If I could just save ONE banana…

We’ve all been there, watching that one banana get freckles, promising to take it for lunch, forgetting about it, swearing to eat it for breakfast, but by now it’s getting a tan and the thought of making banana bread is intolerable, but you don’t want it to go to waste or spawn a cloud of fruit flies… So what to do?

Banana Rescue Recipe:

Cinnamon Caramel Banana Sauce

In a non stick skillet over medium heat, add a little butter (1-2 tsp) and one daringly ripe banana, sliced or diced. Sprinkle with 2-3 TBS sugar and 1-2 tsp cinnamon. The moisture of the banana will meld with the sugar, so it may not be necessary to add liquid. Stir and let the caramelly magic happen. Lower the heat and let the sauce thicken a bit, then remove it from the heat and add a tablespoon of cream or evaporated milk if you want a richer sauce.

Save half to add to oatmeal or a smoothie for breakfast. Pour the other half over a scoop of vanilla ice cream for a delicious treat tonight.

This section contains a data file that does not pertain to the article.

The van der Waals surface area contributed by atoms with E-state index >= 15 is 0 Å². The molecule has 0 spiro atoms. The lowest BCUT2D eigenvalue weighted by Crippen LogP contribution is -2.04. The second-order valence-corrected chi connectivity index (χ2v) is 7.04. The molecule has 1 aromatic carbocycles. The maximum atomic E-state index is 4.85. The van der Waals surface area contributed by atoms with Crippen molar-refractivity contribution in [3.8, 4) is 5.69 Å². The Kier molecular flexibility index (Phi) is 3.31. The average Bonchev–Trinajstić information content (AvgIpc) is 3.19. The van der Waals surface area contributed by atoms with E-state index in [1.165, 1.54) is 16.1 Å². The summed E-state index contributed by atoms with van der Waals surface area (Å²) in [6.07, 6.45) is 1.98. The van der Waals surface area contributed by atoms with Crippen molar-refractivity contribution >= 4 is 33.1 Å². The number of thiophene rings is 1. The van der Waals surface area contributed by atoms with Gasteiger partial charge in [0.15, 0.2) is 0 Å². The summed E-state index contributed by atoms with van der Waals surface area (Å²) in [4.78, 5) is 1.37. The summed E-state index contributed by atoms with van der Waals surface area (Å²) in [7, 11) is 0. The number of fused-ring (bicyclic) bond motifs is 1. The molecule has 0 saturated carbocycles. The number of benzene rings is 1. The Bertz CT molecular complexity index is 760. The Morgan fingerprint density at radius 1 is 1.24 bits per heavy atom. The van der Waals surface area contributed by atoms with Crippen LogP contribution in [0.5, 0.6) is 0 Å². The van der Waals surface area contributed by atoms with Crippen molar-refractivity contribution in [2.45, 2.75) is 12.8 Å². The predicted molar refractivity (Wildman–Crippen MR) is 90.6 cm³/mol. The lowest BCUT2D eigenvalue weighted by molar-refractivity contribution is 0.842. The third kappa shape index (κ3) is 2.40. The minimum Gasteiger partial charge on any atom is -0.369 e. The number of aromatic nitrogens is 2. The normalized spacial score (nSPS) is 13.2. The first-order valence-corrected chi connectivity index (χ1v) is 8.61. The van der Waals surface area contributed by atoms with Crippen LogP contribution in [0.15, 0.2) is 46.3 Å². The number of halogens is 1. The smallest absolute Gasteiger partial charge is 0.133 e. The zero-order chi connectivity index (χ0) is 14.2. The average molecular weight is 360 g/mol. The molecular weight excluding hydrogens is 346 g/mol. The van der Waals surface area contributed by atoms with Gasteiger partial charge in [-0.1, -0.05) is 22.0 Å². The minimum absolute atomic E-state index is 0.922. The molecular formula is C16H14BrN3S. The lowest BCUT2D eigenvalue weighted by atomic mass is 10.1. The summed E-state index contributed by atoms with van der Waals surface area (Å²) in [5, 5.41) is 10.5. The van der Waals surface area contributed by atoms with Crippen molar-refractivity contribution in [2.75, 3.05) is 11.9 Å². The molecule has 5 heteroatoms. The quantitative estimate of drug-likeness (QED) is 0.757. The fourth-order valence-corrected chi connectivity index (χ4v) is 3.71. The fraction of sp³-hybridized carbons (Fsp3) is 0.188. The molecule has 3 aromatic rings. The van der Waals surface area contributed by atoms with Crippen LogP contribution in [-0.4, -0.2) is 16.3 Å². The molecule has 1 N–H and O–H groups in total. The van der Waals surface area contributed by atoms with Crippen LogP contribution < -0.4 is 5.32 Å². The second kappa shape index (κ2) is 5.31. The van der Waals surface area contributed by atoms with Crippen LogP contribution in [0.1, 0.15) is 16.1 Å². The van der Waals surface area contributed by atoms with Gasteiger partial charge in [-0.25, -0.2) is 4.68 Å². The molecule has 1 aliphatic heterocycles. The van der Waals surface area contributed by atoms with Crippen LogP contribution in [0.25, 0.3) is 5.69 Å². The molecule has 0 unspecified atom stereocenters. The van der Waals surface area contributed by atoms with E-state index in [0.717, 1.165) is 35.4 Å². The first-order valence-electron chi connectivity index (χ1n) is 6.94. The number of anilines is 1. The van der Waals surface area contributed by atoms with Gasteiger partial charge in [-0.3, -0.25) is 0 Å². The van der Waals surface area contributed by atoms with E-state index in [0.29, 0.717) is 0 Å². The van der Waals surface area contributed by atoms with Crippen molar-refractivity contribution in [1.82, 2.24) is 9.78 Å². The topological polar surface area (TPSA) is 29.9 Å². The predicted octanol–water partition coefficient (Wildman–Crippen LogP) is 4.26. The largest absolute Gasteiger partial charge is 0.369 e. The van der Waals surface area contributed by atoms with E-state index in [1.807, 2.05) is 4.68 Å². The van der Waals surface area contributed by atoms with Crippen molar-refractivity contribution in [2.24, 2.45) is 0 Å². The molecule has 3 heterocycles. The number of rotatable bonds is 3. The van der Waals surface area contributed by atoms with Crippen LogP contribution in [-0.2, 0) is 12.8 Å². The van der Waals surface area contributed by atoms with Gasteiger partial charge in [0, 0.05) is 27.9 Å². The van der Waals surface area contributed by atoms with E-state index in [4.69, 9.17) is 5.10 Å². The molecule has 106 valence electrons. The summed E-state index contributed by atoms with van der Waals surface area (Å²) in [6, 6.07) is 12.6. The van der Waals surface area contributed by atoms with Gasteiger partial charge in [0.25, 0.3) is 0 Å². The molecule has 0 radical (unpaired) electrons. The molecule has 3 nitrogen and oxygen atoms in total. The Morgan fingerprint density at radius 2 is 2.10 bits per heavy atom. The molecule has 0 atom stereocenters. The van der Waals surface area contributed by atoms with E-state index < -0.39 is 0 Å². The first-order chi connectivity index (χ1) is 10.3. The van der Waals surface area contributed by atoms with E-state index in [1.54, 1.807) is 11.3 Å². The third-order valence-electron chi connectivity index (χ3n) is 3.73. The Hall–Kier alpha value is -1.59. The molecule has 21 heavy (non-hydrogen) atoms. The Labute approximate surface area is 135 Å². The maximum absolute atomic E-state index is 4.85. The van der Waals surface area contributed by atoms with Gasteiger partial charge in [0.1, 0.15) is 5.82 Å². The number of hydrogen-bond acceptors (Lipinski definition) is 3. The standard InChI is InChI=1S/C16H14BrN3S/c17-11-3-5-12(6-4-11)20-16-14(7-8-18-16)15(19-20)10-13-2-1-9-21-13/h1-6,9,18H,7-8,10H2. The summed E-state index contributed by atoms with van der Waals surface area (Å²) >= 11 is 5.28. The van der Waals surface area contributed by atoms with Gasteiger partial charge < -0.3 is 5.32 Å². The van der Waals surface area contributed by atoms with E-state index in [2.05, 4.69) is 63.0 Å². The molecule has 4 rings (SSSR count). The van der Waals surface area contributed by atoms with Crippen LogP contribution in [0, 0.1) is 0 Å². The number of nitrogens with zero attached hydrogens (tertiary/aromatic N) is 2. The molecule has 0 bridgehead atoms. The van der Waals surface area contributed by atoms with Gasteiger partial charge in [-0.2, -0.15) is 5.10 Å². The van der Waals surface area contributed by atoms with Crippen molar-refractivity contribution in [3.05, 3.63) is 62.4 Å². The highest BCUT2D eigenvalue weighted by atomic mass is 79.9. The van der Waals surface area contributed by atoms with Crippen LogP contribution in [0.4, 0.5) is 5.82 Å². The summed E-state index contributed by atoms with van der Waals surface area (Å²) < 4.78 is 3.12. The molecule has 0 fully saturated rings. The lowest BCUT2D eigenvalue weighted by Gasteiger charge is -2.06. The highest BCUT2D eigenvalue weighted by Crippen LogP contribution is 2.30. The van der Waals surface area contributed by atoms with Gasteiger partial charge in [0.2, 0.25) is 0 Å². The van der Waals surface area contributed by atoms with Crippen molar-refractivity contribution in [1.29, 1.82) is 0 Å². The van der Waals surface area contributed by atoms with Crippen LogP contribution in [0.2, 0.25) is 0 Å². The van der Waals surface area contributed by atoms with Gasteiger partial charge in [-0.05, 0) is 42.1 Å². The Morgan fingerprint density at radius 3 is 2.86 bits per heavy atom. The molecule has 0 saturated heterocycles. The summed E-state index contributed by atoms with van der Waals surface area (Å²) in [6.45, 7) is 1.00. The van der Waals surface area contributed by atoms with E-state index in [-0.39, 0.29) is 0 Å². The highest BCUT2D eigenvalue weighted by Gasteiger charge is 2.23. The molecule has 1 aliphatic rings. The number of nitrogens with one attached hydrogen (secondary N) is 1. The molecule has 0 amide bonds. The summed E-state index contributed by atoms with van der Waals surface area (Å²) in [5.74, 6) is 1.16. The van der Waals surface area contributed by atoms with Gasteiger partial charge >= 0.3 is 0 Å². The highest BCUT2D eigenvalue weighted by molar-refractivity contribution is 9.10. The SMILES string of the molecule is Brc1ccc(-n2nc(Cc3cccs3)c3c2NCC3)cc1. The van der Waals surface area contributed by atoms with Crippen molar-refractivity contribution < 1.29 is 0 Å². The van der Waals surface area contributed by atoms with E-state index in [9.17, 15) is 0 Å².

Makes about 2 servings or one very generous one.


Pineapple-Orange Upside-Down Cake

This cake came about because of ripe pineapples on sale at the produce store. Golden (not green) and fragrant, so ready to eat, but I had way more pineapple than I needed. I also had some oranges that were not getting any younger, so why not experiment with flavors? What to do? Smoothies? Muffins? Cake!

Fresh fruit makes a world of difference here. Ripe sweet pineapple marries so well with the brown sugar glaze, and the cake is moist and delicious, soaking in the fruity juices and rich sugar. Wonderful with whipped cream.

My first attempt was really quite successful as far as taste goes, but some of the fruit stuck to the pan when I flipped it, so it was kinda messy looking. No biggie . . . Sissy knew how to fix that.

Keep your cake from sticking to the pan:

Cut a parchment paper to fit the pan you are using. Grease the pan with a tiny bit of butter or shortening (enough to help the paper stick well), lay the paper in, and smooth it out.

Put the cake together as usual (butter and brown sugar, then the fruit, then the batter). When you flip it over after baking, gently peel off the parchment and voilá! Perfectly pretty pineapple upside-down cake.

Pineapple-Orange Upside-Down Cake

4 Tbs butter (melted)
1/2 cup brown sugar
fresh pineapple rings
A few raspberries (cherries are classic)

1/3 cup shortening (or softened butter)
1/2 cup sugar
1 tsp vanilla
1 egg
1 cup flour
1 tsp baking powder
1/2 cup coconut flakes
1/4 tsp salt
Juice of 2 oranges +1 TBS orange zest

Peel, core, and slice the pineapple into rings.

Preheat oven (350° F) and line the bottom of a 9×9 pan with parchment paper.